Several incidents of discomfort, misconduct, ill-treatment and sexual abuse, which happened to minors traveling alone by air in the past few years, not only called for a reform in the airline policies and programs for unaccompanied minors, but also raised questions about the safety of minors during solo air travel.
In 2016, the conviction of two men on charges of groping minor girls who were traveling unaccompanied on US airlines sent jitters to parents of minors in the US and beyond. A 14-year-old boy, whose unaccompanied travel for a round trip on American Airlines was booked for an additional $300, was denied a decent, safe accommodation for the night in the event of a long flight delay.
In 2019, Delta Airlines’ codeshare partner, Korean Air ignored severe peanut allergy of two unaccompanied Indian American minors from Atlanta, Georgia, kicked them off the flight to Manila and left them stranded at South Korea International Airport.
Reports of such cases involving unaccompanied minors’ air travel have put forth two contradicting arguments: flight attendants are not babysitters or personal bodyguards on one hand, and airlines should be responsible for safety of unaccompanied minors on the other.
Giving a fresh lease to the arguments is the latest incident in which United Airlines allegedly put a 14-year-old minor on a wrong flight from Newark to Dusseldorf, Germany instead of Stockholm, Sweden.
The minor boy was scheduled to fly unaccompanied from Raleigh, North Carolina to Sweden via Newark, but he mistakenly boarded a flight to Dusseldorf rather than the scheduled flight to Stockholm due to the last-minute gate change at Newark.
The moment the unaccompanied minor found himself on the wrong flight, he informed the flight crew about his predicament. The actual SAS flight had departed Newark for Stockholm by the time he was let off to go back to catch it. The real trouble ensued when United Airlines accommodated the boy on a flight to Copenhagen, Denmark with a connection on to Stockholm, according to the minor’s parents and a Business Insider news report.
The boy’s mother said complainingly, “The flight to Stockholm from Newark via Copenhagen extended his unaccompanied travel additional 7 hours, which left him fatigued with severe jet lag.” She said further that she had no intimation from United Airlines. When she luckily got connected to an airline representative after nearly an hour, she was put on hold to her dismay.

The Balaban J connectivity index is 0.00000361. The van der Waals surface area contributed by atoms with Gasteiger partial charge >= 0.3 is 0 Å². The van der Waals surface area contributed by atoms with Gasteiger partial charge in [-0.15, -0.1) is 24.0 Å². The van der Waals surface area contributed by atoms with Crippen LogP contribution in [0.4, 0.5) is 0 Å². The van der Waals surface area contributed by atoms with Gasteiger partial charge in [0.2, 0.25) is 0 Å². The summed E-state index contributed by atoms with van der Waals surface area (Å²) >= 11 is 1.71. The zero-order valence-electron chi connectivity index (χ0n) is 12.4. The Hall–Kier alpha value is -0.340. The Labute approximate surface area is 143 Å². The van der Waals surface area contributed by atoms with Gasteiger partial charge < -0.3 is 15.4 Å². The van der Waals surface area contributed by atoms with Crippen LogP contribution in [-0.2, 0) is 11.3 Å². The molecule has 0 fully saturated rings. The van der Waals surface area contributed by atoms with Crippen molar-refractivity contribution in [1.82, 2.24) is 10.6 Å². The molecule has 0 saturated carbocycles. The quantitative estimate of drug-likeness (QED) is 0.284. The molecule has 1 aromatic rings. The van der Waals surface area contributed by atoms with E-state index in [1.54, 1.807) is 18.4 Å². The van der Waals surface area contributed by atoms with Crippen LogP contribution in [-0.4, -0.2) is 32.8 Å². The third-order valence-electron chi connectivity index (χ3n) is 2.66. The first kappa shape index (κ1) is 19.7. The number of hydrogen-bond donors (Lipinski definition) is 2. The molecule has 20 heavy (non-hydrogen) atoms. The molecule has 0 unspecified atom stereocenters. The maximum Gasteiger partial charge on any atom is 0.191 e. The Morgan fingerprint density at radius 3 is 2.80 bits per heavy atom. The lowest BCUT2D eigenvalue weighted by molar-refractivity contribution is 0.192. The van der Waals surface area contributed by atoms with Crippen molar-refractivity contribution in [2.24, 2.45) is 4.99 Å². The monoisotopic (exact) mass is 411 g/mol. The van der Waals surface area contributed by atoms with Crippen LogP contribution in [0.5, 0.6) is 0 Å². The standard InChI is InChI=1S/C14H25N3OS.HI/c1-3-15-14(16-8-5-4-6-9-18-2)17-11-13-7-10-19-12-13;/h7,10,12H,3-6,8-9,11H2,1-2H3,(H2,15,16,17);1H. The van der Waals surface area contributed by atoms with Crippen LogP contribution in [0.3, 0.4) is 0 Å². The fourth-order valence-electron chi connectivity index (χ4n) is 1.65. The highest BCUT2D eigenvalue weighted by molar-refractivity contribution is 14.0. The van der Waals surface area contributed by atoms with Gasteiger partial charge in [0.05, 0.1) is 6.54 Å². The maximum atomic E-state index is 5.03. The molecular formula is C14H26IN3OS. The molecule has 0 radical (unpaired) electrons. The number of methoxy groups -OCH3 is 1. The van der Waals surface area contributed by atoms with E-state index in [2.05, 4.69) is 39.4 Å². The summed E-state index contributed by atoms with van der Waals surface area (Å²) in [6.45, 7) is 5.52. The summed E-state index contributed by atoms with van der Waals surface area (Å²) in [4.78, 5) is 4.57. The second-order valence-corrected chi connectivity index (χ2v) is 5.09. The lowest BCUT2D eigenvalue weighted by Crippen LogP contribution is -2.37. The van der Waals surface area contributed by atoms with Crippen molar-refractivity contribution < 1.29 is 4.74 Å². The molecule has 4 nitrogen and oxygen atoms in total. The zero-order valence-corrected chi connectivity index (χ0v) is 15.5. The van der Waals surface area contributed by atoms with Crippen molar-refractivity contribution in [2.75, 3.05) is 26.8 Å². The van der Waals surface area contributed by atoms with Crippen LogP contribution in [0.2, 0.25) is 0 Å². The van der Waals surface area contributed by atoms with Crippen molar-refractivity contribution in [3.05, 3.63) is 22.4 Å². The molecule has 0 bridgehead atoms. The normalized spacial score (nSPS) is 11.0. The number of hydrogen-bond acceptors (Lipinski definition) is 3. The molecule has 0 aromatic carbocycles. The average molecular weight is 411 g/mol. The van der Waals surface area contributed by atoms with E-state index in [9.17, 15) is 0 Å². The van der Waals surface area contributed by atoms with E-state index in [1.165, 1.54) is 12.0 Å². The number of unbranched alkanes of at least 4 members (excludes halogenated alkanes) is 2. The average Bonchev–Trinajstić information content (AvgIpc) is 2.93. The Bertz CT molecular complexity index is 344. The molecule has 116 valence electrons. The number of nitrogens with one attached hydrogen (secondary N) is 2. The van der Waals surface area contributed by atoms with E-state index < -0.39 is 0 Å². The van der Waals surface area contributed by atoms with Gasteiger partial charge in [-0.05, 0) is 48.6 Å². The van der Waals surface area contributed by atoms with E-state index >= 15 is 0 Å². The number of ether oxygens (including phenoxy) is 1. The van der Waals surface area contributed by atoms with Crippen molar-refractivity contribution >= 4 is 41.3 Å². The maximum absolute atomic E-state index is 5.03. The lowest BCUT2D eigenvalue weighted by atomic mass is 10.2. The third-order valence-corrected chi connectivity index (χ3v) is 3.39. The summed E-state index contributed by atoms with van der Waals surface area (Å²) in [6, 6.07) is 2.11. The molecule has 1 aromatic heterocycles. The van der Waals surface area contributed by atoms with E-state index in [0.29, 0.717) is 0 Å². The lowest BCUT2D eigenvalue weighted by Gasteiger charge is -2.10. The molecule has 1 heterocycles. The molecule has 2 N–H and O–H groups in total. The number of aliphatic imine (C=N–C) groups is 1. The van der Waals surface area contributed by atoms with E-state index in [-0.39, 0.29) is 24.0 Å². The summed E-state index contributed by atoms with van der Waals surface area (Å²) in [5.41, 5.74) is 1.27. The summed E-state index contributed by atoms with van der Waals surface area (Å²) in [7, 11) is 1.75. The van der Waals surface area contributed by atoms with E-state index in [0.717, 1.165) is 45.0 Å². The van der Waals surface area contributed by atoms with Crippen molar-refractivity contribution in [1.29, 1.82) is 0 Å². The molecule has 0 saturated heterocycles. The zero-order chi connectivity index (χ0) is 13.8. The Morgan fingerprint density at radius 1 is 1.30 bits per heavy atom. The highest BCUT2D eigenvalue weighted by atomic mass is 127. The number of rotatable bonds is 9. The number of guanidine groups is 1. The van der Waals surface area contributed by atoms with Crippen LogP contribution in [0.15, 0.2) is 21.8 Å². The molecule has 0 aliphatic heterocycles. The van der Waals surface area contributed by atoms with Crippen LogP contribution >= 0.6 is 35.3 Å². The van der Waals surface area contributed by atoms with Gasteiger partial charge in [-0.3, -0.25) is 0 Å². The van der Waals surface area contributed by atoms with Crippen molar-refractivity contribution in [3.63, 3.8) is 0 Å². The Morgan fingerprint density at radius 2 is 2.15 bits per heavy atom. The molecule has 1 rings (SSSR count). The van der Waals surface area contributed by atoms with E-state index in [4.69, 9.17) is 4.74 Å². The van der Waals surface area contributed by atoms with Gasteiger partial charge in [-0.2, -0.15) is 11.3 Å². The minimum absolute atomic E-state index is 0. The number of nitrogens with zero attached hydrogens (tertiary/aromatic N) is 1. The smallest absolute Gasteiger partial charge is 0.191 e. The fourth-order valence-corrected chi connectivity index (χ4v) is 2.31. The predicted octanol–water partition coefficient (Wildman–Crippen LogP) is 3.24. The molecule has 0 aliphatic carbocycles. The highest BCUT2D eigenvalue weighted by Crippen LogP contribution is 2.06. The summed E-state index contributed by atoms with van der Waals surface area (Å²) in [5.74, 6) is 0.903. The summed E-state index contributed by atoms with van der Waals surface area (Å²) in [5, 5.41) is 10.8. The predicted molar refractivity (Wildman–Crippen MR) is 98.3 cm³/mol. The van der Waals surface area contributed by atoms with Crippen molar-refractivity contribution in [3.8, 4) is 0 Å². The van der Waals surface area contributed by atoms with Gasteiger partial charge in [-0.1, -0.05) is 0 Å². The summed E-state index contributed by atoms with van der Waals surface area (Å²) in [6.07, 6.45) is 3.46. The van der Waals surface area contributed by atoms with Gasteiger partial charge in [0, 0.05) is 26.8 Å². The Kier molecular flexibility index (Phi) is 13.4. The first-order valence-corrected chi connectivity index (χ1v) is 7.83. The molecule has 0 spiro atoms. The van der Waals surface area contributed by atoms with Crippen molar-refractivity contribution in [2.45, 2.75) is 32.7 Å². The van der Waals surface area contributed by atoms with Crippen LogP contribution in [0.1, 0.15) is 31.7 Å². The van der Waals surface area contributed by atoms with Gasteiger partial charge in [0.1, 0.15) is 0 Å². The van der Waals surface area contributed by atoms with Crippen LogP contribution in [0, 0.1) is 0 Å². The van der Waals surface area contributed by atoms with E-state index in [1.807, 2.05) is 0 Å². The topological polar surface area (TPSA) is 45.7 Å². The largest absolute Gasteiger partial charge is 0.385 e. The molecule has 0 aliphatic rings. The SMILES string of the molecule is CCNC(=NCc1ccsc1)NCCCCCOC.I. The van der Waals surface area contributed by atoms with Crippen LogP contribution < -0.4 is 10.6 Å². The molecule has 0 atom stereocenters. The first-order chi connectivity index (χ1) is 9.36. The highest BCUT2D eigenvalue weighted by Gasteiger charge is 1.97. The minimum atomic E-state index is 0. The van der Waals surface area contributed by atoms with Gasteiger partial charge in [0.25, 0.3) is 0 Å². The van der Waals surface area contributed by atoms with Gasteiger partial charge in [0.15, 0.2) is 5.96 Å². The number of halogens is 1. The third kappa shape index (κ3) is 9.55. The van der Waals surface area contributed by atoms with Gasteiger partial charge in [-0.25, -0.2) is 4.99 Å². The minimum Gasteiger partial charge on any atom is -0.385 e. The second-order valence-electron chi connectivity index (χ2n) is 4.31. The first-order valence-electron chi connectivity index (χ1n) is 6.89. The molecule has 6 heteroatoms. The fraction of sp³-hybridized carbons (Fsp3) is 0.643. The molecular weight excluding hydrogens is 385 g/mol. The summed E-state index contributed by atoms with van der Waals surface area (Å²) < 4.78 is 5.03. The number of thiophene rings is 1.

“Being an experienced traveler, he did not panic. If he were 10 years old, the situation would have aggravated further for him. If you purchase an airline’s unaccompanied minor program for hundred dollars or more, the airline is liable for the unaccompanied minor’s safe travel from the origin to the destination. There’s a lot that needs to be fixed,” the boy’s parents remarked.
United Airlines apologized for the drawback in service and its inadequate attention to the unaccompanied minor, saying, “The safety and well-being of all of our customers is our top priority”, in a statement to Business Insider.
What’s Better: Airlines’ Unaccompanied Minor Plans or Companion for the Unaccompanied?
There are different airline policies, programs and fees for minors traveling unaccompanied. “Though some airlines have revised their unaccompanied minor policies over time, today’s parents trust a companion a lot more than an unaccompanied minor program. Undeniably, airlines charge exorbitant fees for their service to unaccompanied minors on ground and board. We don’t book unaccompanied minors’ travel online. Rather, we make sure to handpick and book the best itinerary from the airlines having the best unaccompanied minor policy. In addition, we manage a Facebook group to help our customers seek a reliable companion for their parents or children traveling alone between USA and India,” said the chief travel economist of IndianEagle.com, a leading air-ticketing agency for Indians in USA.